The experience of making a payment is undeniably the most important user journey for these services.
It’s a process that on the surface looks very simple to build, but is subject to awkward use cases which make it incredibly difficult to get right.
Which of these payment service providers has the best experience—for both the employees, and the customers?
Let’s dive in.
Summary: Most iZettle, Square and SumUp customers would save money by switching to Verifone. But that doesn’t mean they should.
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Benchmarking the experience
These services make money by charging you a fee as a percentage of every transaction. So if you sell a coffee for £3, you’ll pay a few pence.
Percentage fee (on my package)
And although the difference between 1% and 1.75% may seem insignificant, it quickly becomes noticeable.
Here are three scenarios, showing what the total costs would be in the first year of usage, including purchasing the card reader.
Estimated year 1 costs (device + card transaction fees)
£500 in monthly revenue (12 months)
£2,500 in monthly revenue (12 months)
£5,000 in monthly revenue (12 months)
Total cost for 12 months (GBP)
These prices don’t scale infinitely though—they all offer custom pricing to larger companies. But how much do you need to be making before iZettle, Square and SumUp will even consider giving you a discount?
Advertised monthly turnover to qualify for a discount.
Annual savings at that point if you were with Verifone.
And how realistic is it for a small business to ever reach these thresholds?
A recent study suggested that 43% of cafes have a revenue of less than £100,000—the minimum required to even be considered for SumUp’s custom pricing.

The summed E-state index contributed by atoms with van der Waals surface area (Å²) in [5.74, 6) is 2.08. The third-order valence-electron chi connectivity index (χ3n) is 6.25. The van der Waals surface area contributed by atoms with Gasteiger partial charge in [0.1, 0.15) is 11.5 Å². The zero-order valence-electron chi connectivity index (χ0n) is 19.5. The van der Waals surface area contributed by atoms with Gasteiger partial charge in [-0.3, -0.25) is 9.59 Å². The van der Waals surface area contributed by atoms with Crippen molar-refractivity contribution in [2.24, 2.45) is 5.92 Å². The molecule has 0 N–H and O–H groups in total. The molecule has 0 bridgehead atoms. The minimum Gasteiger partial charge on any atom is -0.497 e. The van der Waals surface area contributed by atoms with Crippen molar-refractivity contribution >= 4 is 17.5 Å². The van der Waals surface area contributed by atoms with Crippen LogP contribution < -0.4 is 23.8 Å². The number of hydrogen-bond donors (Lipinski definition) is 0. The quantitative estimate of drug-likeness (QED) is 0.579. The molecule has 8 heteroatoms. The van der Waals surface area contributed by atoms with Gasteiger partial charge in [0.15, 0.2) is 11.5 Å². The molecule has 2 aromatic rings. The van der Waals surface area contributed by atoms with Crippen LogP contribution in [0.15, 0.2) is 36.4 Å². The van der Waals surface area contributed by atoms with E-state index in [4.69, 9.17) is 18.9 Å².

And for many industries—like those who sell homemade goods at weekend events—£100k in annual revenue is well out of reach.
Essentially, customers are paying for access to the iZettle, Square and SumUp apps. That begs the question: are they worth it?
Here are 6 ways that these services could improve their UX.
1. Handing your phone to strangers
Square’s entry-level device stands out for a few reasons, one being that it doesn’t have a keypad.
So, when contactless payments aren’t suitable, the user needs to input their PIN number on the device that the seller is using.
Not only does entering your PIN number into a strangers mobile phone require a serious level of trust, but it’s also uncomfortable for the seller.
And yes, you can still receive notifications while on the PIN-entry screen.
How many people would feel comfortable passing their mobile phone back and forth between customers all day?
And as a customer, how would you feel knowing that the seller probably plays with their ‘card reader’ on the toilet?
2. A virtual basket
“Can I have 3 lattes and two shortbreads please?”
This introduces a new variable: selling multiple items at once.
If you’re using Verifone—and hadn’t invested in any additional retail hardware—then your only choice would be to add up the value of these 5 items, and then type the total amount into the card reader.
Being able to add items into a basket like this fixes a number of user experience issues that Verifone face:
No calculators required
i.e., it adds it up for you, and gets it correct every time.
No need to remember exact values
i.e., was adding cheese to the burrito +20p or +30p?
Therefore, sales are quicker
i.e., so you can serve more customers in an hour.
3. Timing permissions modals
In most instances, you want to ask the user for permission to access their data in the context of doing that action.
i.e., only asking for permission to access their photos at the point that they are trying to add a photo.
But there are a few exceptions, including this one:
iZettle require access to your location in order to accept card payments, which feels totally reasonable. However, they ask for your permission whilst you’re making your first sale.
In the excitement of making a sale, you may be surprised by this request and click ‘Don’t Allow’ out of habit. Perhaps you didn’t even read what it was asking for.
And what would happen if you did accidentally click ‘Don’t Allow’?